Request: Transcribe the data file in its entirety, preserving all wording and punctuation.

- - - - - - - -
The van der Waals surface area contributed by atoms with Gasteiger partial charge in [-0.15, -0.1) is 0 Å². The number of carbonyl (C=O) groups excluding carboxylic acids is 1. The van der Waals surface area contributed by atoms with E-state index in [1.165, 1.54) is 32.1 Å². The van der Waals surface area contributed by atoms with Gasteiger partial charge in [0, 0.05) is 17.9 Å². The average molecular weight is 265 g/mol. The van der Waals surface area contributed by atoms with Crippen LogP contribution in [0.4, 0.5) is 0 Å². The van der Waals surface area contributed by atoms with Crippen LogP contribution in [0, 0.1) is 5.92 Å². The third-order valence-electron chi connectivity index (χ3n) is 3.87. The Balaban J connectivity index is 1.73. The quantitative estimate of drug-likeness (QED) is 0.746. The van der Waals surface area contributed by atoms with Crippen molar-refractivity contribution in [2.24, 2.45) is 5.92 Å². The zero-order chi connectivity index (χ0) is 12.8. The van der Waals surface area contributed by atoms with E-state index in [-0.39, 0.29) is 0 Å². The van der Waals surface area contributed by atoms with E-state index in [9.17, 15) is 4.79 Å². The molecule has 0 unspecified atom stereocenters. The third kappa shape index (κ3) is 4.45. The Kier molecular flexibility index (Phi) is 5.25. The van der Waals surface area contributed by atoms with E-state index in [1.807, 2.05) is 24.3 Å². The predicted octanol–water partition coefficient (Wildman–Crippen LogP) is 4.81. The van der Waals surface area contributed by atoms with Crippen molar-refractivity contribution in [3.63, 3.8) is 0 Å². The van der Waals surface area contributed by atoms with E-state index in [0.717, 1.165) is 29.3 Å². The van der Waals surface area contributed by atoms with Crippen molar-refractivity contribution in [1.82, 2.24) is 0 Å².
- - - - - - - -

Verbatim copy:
The van der Waals surface area contributed by atoms with Gasteiger partial charge in [-0.15, -0.1) is 0 Å². The number of carbonyl (C=O) groups excluding carboxylic acids is 1. The van der Waals surface area contributed by atoms with E-state index in [1.165, 1.54) is 32.1 Å². The van der Waals surface area contributed by atoms with Gasteiger partial charge in [0, 0.05) is 17.9 Å². The average molecular weight is 265 g/mol. The van der Waals surface area contributed by atoms with Crippen LogP contribution in [0.4, 0.5) is 0 Å². The van der Waals surface area contributed by atoms with Crippen LogP contribution in [0, 0.1) is 5.92 Å². The third-order valence-electron chi connectivity index (χ3n) is 3.87. The Balaban J connectivity index is 1.73. The quantitative estimate of drug-likeness (QED) is 0.746. The van der Waals surface area contributed by atoms with Crippen molar-refractivity contribution in [2.24, 2.45) is 5.92 Å². The zero-order chi connectivity index (χ0) is 12.8. The van der Waals surface area contributed by atoms with E-state index in [-0.39, 0.29) is 0 Å². The van der Waals surface area contributed by atoms with E-state index in [9.17, 15) is 4.79 Å². The molecule has 0 unspecified atom stereocenters. The third kappa shape index (κ3) is 4.45. The Kier molecular flexibility index (Phi) is 5.25. The van der Waals surface area contributed by atoms with E-state index in [1.807, 2.05) is 24.3 Å². The predicted octanol–water partition coefficient (Wildman–Crippen LogP) is 4.81. The van der Waals surface area contributed by atoms with Crippen molar-refractivity contribution in [3.63, 3.8) is 0 Å². The van der Waals surface area contributed by atoms with E-state index in [0.717, 1.165) is 29.3 Å². The van der Waals surface area contributed by atoms with Crippen molar-refractivity contribution in [1.82, 2.24) is 0 Å².